I have to start of by saying that I am one of the lucky souls who is able to go from Almere, Netherlands to Berkeley, California to Ninh Binh, Vietnam in a matter of weeks. I have an urge to travel and see the world and this dream is come true due to circumstances in my life. Lets just say I am making tasty lemonade everyday.
Being a Turban adorning Sikh, I wear my Turban everyday I work, travel or go out. I am so used to wearing my Turban that I don’t even think any of it. In the past few months, I have had a chance to live in Denmark and Netherlands and also visit Paris, a few cities in Vietnam and Singapore.
It is interesting how I am treated in different situations. The interactions I have with people in Denmark is certainly
different than the interactions I have with someone at a train station in Vietnam. Some of this depends upon me the person
and some of it depends upon my appearance.
I have to say that the damage that the media has done to Sikhs, probably unintentionally, is far greater than any one person. On my recent visit to Vietnam, almost everyone made a comment that I looked like Bin Laden. Sadly, some of my local friends could not do anything about this as well. My lack of the Vietnamese language
created a communication gap for me. My friends could not pick an argument with every other local, so they suffered as I did.
I started to wonder why people were making these comments. It is clear that on this trip to Vietnam, I did go to smaller
towns and cities. Most of these people have not seen a Turban wearing Sikh before. Their only image of a person wearing a Turban
is Bin Laden. So, should I blame Bin Laden for wearing a headwear? Should I blame the media for showing his image on TV?
I think blaming someone or some entity will not solve the problem.
I passed by these small towns and I did talk to some locals in English and some of them now know that I am Indian and I am Sikh but the majority do not know that. I know I cannot solve this in one go but hopefully I educated a few people along the way.
It is fair to state that I did not get anyone to look twice in Saigon or Hanoi, so people living in big cities are used to seeing Sikhs.
I was wondering if there was a Sikh community in Saigon, as there is one in every big city in this world. I was looking out my 4th floor hostel window and thinking the very fact and suddenly I noticed that there was a GurSikh drying his clothes in the balcony of his 4th floor apartment building across from mine. Just as I was about to yell out to him, he had made his way back into his apartment. I was filled with joy, as if I had found a hidden treasure. I made my way down to the ground floor and traced his building entrance only to find that the ground floor was a massage parlor, ok! don’t assume anything. I asked the ladies if I could talk to Mr. Singh on 4th floor but they probably thought I needed a 4hr massage.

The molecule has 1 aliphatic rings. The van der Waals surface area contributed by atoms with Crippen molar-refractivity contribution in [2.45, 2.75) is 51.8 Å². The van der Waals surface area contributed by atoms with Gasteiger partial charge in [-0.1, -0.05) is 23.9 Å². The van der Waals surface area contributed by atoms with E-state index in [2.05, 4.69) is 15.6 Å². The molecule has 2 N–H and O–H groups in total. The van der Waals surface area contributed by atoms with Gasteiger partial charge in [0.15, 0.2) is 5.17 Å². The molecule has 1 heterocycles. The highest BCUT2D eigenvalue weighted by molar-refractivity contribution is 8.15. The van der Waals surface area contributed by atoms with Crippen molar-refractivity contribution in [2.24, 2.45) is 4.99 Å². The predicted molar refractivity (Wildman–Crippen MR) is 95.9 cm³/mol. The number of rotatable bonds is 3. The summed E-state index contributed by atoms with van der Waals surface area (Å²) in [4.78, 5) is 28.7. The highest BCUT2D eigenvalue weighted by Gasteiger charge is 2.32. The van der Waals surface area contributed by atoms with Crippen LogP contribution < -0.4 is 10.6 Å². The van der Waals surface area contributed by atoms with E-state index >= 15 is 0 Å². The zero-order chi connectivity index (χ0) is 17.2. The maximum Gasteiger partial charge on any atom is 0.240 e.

I think his apartment had a different entrance and I could not get hold of this GurSikh.
I did muster up some strength and finally wore my White Turban in Hanoi. Yes, some comments came flying but most people in Hanoi did not care or comment. My friend who was also in Hanoi visiting from Europe, did not feel any awkwardness and we proceeded to have a good visit in Hanoi.
Vietnam is a great country to visit. At no point did I feel threatened or unsafe. Vietnamese people are kind and humble. Most will help you if you ask them for help. My visit was a roller coaster of a visit, one day I had 3 young ladies follow me around in a temple because they knew I was Indian (thanks to Hindi Films)
and one of them said “I love you” as she clearly had a mini crush (one that many have had when they see a foreigner) on me. I got a chance to teach them how to say “I love you” in Hindi and
Punjabi. The next day, I had a mother and daughter make fun of me in the train cabin that we shared with an older gentleman. They were annoying to say the least but I held my ground and did not
say anything mean to them. The only saving grace at that time was my Ipod and the fact that a young lady told me “I love you” yesterday. Everything bad that happened to me pales in comparison to the
many good things that I went through on this trip.
I got a chance to spend 4 days with my friend Nam and her family in Danang, that had to be the highlight of my visit to Vietnam. A chance to eat local food with locals is a dream come
true for any visitor.
I hope to go back to Vietnam in the near future and visit the Hanoi and Sapa area. I know the next visit will be better. I will be equipped with some translated text that I can share with
locals about Sikhi.
Hen Gap Lai